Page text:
Driving while impaired due to drugs or alcohol is always a recipe for disaster. Getting arrested and charged with a DUI (driving under the influence) in Colorado is serious enough, but an impaired driver could kill themselves or others on the roadways. As more and more states move to legalize marijuana, many legislators, law enforcement, and the public are trying to determine the differences between driving drunk and driving high.

Driving Drunk

The statistics are harrowing. Blood alcohol concentration levels of 0.05 percent (less than the legal limit) and above, increases a driver’s odds of a car accident seven fold. The Centers for Disease Control stated that in 2016, 10,497 people died from alcohol-related crashes, which accounted for almost 30 percent of all fatal road accidents.

The ability to test for driving while under the influence of alcohol is very simple. If a driver refuses to submit to a breathalyzer test, they may be required to submit to a blood test to determine how much alcohol is in their bloodstream. If a driver’s blood alcohol content (BAC) is above 0.08 percent, they can be convicted of a DUI regardless of any appearance of impairment. If a driver has a BAC above 0.17 percent or higher, they could be charged with an aggravated DUI with even harsher penalties.

Driving High

The State of Colorado has passed a law attempting to define what the “marijuana-impaired driving” threshold is, similar to drunk driving. Colorado sets the blood THC threshold (the chemical in marijuana) at  five nanograms per milliliter. Unfortunately, that number is elusive and does not really determine if a person is impaired due to marijuana use (also known as being “high.”) THC can stay in a person’s system for a considerable amount of time depending on the frequency marijuana is consumed and the quantity. The evidence clearly shows that marijuana use impairs driving skills and those who drive while high are endangering themselves and everyone else on the roadways. Several companies are currently developing different breathalyzers for the purpose of testing marijuana impairment.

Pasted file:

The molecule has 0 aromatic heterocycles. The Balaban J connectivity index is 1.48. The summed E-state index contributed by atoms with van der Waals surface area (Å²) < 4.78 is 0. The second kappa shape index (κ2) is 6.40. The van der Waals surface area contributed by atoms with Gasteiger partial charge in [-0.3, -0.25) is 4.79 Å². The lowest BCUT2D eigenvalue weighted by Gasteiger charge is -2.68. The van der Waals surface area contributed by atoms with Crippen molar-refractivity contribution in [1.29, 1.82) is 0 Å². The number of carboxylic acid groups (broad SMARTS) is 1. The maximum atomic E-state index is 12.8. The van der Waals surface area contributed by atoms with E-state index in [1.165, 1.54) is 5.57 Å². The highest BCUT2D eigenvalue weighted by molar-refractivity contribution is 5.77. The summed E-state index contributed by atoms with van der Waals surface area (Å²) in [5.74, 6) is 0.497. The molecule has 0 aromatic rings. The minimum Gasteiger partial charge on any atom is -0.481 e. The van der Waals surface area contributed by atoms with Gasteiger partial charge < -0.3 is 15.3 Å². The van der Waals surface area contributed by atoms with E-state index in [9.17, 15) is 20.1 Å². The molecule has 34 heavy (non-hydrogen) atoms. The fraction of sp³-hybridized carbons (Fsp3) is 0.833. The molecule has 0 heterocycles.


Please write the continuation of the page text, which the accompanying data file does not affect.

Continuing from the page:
The good news is that the National Highway Traffic Safety Administration report shows that drivers who use marijuana are at a substantially lower risk level for a car accident than drivers who use alcohol. In fact, the study surprisingly showed that those drivers who tested positive for marijuana use were no more likely to crash than those who had not used any drugs or alcohol prior to getting behind the wheel of a car. That said, most experts still agree that driving while under the influence of marijuana leads to substantially more risk for accidents due to delayed reaction times of drivers.

Contact an Experienced DUI Defense Attorney

If you are facing a charge of driving while drunk or high in the State of Colorado, you want to ensure that your legal rights are protected. If you are facing any type of DUI charge, contact the experienced criminal defense attorneys at The Moorhead Law Group at 303-447-1400 or online today to discuss your legal options and your next steps.